Democracy no doubt is the world’s current new bride. To the extent that everyone - Politicians, Journalists, statesmen and even laymen – call themselves democrats while those who wish to defend a regime no matter its nature call it democracy (Williams 1995:65), one could aptly say the world is in the age of democracy. But as democracy is gaining currency the world over, it need be stated that the Institution of political party constitutes the lubricant of the current democratic wave. This is because, political parties serves as vehicle for expressing myriad of world views held by citizens as well as an instrument to garnering the informed and active participation of the citizens in the political process which constitutes the hallmark of any democratic practice. As noted by Hague and Harrop (1987:141-142), party competition is the hallmark of liberal democracy because it is the device which makes governments responsive to the electorates by providing voters with some choice while simultaneously restricting that choice to a few broad alternatives. In other words, the greater the number of parties and / or the latitude of freedom, the more democratic the political system is or becomes while the the more they are conscripted, the lesser the likelihood of a democratic political system. This view was also shared by Anifowoshe (2004: 59) when he noted that the condition of the political parties in a political system is the best possible evidence of the nature of any democratic regime. It must however be stated that while parties constitute the piston in the engine of democracy, the nature and activities of political parties themselves may constitute a stumbling block in the way of democratic growth and sustenance. This has been the paradox of party politics in Africa where the institution has remained largely underdeveloped. Instances abound where activities of parties have been a major factor in the decline of democratic politics or outright termination of democratic administrations and their subsequent replacement by military authoritarian regimes. In this context, the Nigerian state is a reference point. Nigeria became independent in 1960 after years of colonial rule. Independence ushered in a multi party democracy under a Westminster parliamentary model. However, due to a number of circumstances including intra and inter party bickering and, political excesses of parties and their leaders among others, the first democratic republic was truncated in January 1966 following a bloody coup detat championed by the five Majors. The abrupt termination of the first republic also ushered in a thirteen-year long military rule that lasted till October 1, 1979. Nigeria had another taste of multiparty democracy between October 1979 and 31st December 1983. However, like most of the parties of this period themselves, the problems of the first republic reincarnated to mare the democratic processes, culminating in the military coup of December 31st 1983 and the beginning of a second phase of military rule in the country.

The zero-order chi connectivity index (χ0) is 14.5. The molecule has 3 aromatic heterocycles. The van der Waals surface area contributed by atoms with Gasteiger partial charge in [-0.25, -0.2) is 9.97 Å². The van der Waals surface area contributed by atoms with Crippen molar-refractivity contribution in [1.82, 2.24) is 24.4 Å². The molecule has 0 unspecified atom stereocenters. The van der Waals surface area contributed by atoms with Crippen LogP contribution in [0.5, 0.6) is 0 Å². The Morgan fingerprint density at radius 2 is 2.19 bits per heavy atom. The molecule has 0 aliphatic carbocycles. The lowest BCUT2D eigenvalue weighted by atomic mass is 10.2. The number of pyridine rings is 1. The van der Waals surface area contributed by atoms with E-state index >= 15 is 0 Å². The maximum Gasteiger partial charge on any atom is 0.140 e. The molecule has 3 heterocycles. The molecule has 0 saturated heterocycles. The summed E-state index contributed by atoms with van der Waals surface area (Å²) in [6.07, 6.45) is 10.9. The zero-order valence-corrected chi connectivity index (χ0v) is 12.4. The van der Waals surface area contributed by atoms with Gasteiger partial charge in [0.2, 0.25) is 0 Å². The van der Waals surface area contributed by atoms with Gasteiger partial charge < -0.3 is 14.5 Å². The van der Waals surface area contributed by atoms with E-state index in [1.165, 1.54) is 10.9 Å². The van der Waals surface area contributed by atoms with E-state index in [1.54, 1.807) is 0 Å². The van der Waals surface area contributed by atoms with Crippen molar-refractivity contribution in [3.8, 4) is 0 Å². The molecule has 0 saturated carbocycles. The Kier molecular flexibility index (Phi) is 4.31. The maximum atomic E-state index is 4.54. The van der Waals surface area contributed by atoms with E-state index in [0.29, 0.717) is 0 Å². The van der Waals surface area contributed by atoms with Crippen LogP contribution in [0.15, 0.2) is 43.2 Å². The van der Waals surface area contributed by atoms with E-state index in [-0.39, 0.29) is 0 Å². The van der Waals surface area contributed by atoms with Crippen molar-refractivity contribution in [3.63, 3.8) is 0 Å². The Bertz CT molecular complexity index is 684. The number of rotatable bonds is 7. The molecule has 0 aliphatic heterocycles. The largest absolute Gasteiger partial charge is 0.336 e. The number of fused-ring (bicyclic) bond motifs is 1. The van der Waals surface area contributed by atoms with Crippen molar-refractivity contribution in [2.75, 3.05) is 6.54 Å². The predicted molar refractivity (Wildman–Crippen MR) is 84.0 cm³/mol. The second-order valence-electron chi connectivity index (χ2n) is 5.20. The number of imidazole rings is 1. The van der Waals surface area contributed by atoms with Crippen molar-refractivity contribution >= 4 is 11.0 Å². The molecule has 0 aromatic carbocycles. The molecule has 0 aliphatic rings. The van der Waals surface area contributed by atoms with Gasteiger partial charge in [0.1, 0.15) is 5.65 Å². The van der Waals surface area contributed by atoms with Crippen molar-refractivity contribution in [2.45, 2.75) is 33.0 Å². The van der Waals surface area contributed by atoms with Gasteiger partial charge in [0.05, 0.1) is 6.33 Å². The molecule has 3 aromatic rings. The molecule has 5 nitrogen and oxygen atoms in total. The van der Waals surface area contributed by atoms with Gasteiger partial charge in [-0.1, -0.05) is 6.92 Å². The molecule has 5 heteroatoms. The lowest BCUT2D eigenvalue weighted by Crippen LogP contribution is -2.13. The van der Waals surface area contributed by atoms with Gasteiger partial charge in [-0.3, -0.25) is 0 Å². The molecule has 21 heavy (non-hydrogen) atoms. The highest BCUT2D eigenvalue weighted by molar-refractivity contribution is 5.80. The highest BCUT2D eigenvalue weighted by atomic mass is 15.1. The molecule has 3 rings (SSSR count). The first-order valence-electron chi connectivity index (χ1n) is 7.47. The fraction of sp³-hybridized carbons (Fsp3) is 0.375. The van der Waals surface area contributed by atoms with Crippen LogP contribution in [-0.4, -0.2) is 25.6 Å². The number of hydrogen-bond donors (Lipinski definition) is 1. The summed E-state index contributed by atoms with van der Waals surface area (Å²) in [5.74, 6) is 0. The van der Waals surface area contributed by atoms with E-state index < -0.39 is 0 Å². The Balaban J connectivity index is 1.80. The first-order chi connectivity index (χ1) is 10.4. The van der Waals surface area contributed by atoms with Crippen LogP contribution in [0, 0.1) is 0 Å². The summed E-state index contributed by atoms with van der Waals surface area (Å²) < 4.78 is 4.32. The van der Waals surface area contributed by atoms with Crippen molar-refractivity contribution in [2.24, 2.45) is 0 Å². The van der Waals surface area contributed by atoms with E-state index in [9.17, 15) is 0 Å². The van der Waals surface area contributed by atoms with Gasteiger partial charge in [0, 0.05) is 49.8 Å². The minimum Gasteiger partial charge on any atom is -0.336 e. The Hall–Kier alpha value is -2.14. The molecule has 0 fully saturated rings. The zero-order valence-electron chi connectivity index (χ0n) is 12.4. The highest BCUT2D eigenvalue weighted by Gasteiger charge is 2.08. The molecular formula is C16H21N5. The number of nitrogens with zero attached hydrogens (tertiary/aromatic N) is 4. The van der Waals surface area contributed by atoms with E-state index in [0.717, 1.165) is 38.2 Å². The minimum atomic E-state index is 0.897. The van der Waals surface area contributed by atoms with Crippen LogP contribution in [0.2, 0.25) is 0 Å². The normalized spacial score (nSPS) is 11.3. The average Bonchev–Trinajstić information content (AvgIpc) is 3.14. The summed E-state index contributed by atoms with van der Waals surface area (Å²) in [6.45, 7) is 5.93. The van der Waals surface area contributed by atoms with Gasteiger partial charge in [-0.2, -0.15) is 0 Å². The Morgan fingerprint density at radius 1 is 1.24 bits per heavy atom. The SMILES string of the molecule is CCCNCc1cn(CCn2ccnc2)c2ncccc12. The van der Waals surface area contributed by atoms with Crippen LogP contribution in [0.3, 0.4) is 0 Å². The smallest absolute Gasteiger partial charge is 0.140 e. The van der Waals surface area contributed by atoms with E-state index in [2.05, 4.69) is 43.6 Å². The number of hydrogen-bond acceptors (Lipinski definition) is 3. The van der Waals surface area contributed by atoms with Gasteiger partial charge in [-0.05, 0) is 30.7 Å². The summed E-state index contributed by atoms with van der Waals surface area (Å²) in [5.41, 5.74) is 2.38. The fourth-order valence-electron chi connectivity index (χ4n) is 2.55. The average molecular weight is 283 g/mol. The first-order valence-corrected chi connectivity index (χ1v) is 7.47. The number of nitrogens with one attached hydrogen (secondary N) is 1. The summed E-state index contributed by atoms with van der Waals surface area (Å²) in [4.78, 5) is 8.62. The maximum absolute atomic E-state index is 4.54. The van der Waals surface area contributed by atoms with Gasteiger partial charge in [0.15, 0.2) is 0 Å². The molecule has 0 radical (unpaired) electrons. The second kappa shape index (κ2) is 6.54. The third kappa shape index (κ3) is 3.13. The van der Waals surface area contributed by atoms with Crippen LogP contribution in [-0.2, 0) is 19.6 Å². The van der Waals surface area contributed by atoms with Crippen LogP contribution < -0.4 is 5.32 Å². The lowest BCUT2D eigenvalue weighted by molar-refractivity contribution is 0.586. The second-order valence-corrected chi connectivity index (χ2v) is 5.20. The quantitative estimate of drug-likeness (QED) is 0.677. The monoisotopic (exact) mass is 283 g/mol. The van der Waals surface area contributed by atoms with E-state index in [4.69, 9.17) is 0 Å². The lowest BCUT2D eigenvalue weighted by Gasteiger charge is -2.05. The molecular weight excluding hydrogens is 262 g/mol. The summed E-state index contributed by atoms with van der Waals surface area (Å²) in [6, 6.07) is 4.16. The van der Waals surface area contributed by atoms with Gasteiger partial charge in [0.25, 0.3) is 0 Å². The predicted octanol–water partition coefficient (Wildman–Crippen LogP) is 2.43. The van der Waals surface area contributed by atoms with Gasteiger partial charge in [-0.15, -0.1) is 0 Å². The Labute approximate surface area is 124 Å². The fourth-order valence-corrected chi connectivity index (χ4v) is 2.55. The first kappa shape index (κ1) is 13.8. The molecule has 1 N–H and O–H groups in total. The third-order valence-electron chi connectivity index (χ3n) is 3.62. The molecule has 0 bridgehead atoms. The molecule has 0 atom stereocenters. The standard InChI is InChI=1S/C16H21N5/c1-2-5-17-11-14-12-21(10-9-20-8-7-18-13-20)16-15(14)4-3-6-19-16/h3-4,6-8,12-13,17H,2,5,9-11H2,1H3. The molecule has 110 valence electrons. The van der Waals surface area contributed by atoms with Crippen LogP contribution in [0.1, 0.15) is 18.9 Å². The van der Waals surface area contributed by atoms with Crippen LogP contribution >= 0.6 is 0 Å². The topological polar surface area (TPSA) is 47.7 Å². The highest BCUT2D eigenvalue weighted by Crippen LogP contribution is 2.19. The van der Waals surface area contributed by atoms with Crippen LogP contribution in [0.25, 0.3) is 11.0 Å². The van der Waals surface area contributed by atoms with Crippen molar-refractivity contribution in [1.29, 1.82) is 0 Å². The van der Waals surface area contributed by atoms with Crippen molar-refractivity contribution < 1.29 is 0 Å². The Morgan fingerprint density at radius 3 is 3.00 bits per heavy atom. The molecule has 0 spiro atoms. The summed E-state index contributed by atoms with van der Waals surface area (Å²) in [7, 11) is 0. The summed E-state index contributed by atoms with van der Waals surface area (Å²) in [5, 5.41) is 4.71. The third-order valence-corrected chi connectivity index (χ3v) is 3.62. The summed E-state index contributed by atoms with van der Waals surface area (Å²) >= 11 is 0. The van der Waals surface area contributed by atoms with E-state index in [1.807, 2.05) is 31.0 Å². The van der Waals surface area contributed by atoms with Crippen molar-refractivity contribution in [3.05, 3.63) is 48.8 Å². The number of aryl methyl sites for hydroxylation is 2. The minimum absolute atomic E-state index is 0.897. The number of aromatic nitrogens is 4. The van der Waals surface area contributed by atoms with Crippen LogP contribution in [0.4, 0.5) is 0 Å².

Indeed, the second phase of military rule in Nigeria which lasted between December 1983 and May 29, 1999 was the most dramatic and traumatic in the history of the country. It was a period mostly characterized by series of coups and counter coups, political maneuverings and above all, endless transition to civil rule programmes or what Diamond et al (1997) has aptly dubbed ‘Transition without End’. But while the political imbroglio of that period cannot be blamed out-rightly on the excesses of political parties and their leaders, the need to avoid such was always advanced as a defensive mechanism for continuous tinkering with the then transition process. For instance, reasons for dissolution of the 13 political associations that first prelude the third republic and their consequent replacement by government created SDP and NRC and, annulment of the June 12, 1993 presidential election that eventually...
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